Greetings SE security community.

Background: I have a number of items like certificates, databases, and encrypted file systems that require private keys. In order to avoid having duplicates of these keys on the different systems that use them, I'd like to keep them all in a secure portable location, like an encrypted flash drive. While looking at options for hardware-encrypted flash drives, I noticed that all of them (biometric authentication-based models excluded) had relatively short maximum password/passphrase/PIN lengths. They tended to cap at 16 chars, some even lower; as I'm used to applications like TrueCrypt and KeePass (which have very high password and key length options), this seemed insecure.

Question: When using a secure element for hardware-based encryption that is actually secure and infeasible to tamper with; and assuming that feeding guesses to the device will result in destruction of the data after a very small number of incorrect attempts (e.g. 10); and that the password chosen is not easily human-guessable (a birthday, pet's name, etc); how important is it to have a password whose length and/or complexity makes it computationally infeasible to crack?

Simple Version: Does the password used to authenticate to a hardware token need to be strong, or will an adversary never be able to try cracking it anyway?

1 Answer 1


The usual computations on password entropy take place in the context of a dictionary attack, especially an offline dictionary attack, where the attacker can try passwords at will without locking anything. When there is an auto-locking tamper-resistant hardware, the context changes.

Conceptual view: there are N possible passwords (to simplify the exposition, I suppose that the possible passwords are equiprobable). The attacker may realistically try K of these passwords. The attacker's probability of success is then K/N. Security is ensured when that probability is sufficiently low that the attacker finds it not worth the effort. Let's arbitrarily set that threshold at 1/1000: if the attacker's probability of success, after (say) one week of cracking efforts, is still only one in a thousands, then he will decide to spend his time on something else (e.g. buying lottery tickets).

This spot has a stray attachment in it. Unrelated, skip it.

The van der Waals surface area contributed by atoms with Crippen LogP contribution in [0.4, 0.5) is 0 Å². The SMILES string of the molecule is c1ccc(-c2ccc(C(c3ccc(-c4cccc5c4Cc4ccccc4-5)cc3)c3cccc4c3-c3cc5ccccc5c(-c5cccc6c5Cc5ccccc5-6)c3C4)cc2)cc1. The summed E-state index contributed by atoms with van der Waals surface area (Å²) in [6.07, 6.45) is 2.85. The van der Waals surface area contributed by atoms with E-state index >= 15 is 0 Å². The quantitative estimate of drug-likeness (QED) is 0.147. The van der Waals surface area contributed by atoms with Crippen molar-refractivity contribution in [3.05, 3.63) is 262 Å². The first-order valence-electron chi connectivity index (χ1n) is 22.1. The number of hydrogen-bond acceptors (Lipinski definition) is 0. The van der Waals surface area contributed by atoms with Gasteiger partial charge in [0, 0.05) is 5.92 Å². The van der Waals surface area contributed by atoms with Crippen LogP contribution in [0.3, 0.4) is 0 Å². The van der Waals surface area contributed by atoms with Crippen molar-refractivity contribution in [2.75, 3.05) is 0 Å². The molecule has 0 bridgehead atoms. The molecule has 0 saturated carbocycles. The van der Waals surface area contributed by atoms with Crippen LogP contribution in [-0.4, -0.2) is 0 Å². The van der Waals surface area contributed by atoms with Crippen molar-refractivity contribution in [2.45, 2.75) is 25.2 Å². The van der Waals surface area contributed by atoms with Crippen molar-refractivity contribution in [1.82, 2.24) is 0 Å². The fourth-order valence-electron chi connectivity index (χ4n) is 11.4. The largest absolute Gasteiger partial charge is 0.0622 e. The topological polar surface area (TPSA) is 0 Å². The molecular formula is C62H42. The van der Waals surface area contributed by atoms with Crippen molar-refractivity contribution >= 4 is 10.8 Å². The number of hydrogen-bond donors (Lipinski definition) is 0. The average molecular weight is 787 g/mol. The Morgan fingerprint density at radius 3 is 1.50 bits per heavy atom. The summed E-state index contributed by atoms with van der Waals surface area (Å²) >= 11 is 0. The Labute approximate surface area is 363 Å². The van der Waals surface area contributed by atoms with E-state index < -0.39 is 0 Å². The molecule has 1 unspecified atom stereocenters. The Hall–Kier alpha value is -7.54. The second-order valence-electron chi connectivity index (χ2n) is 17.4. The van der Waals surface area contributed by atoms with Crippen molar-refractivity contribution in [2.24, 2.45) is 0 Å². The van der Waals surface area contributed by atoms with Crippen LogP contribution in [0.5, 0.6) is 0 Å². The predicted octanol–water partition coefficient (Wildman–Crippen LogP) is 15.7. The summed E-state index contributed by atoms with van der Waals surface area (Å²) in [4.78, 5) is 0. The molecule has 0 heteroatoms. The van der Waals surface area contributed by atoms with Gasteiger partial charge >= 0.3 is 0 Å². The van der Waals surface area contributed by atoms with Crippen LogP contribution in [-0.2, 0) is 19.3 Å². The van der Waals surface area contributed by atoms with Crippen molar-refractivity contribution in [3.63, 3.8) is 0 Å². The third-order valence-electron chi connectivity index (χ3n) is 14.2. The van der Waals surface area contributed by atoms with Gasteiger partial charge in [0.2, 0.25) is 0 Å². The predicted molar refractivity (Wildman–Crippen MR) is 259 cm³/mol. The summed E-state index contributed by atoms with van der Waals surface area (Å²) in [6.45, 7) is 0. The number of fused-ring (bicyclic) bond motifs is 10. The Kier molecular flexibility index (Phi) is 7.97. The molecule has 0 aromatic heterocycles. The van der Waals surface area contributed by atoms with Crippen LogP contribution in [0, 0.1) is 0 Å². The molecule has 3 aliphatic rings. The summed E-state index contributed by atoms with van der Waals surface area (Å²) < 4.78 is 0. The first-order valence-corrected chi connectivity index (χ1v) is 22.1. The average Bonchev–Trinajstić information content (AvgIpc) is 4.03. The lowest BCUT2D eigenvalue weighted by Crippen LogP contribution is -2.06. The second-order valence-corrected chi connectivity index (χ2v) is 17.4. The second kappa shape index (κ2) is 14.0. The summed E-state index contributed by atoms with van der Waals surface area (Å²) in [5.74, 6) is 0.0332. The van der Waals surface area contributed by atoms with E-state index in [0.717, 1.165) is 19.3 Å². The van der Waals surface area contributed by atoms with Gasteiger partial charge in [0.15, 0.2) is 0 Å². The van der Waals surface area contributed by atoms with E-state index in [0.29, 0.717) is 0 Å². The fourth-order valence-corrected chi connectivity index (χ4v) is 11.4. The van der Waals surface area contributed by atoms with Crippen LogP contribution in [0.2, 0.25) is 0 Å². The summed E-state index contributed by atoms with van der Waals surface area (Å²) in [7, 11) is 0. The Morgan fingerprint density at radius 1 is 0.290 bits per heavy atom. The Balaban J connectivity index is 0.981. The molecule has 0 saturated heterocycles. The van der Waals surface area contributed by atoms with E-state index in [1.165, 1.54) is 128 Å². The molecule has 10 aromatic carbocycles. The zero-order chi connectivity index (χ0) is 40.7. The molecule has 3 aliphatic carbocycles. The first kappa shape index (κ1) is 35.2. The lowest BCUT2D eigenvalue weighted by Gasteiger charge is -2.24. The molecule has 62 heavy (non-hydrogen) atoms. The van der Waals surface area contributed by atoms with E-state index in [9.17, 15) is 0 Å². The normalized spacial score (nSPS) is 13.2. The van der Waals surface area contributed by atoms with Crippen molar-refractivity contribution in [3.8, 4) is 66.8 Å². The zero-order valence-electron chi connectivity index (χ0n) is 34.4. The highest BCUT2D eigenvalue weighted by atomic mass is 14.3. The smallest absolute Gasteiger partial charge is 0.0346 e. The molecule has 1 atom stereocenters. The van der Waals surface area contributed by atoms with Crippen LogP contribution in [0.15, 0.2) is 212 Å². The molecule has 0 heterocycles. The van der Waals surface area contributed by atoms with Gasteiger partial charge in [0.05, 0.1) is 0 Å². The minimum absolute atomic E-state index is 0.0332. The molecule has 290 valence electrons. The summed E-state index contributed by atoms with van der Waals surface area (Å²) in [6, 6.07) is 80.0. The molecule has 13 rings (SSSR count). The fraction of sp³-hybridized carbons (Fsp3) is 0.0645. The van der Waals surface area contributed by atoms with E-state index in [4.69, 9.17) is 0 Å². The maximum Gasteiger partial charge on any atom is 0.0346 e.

When the attacker can obtain a hashed version of the password, K will range from millions (if a good password hashing function like bcrypt was used, with enough iterations) to millions of billions (if a poor password hashing function was used, e.g. a single SHA-1 invocation). To achieve our 1/1000 threshold, N will have to be in (at least) the billions range.

With a device that autolocks after 10 wrong tries, K = 10. The threshold is reached with N = 10000, which is a very small space of possible passwords; you get that with a four-digit code. This is how such an autolock feature makes small/easy passwords satisfyingly secure.

Credit cards with chips do that (usually with K = 3).

  • I understand the mathematical principles of password security; I worded my question poorly. It was intended to be more about the feasibility of an attacker obtaining the hash used to access a secure hardware element, thereby enabling an offline attack which bypasses the lockout mechanism and depends entirely on the security of the password. Commented Jul 28, 2014 at 19:58

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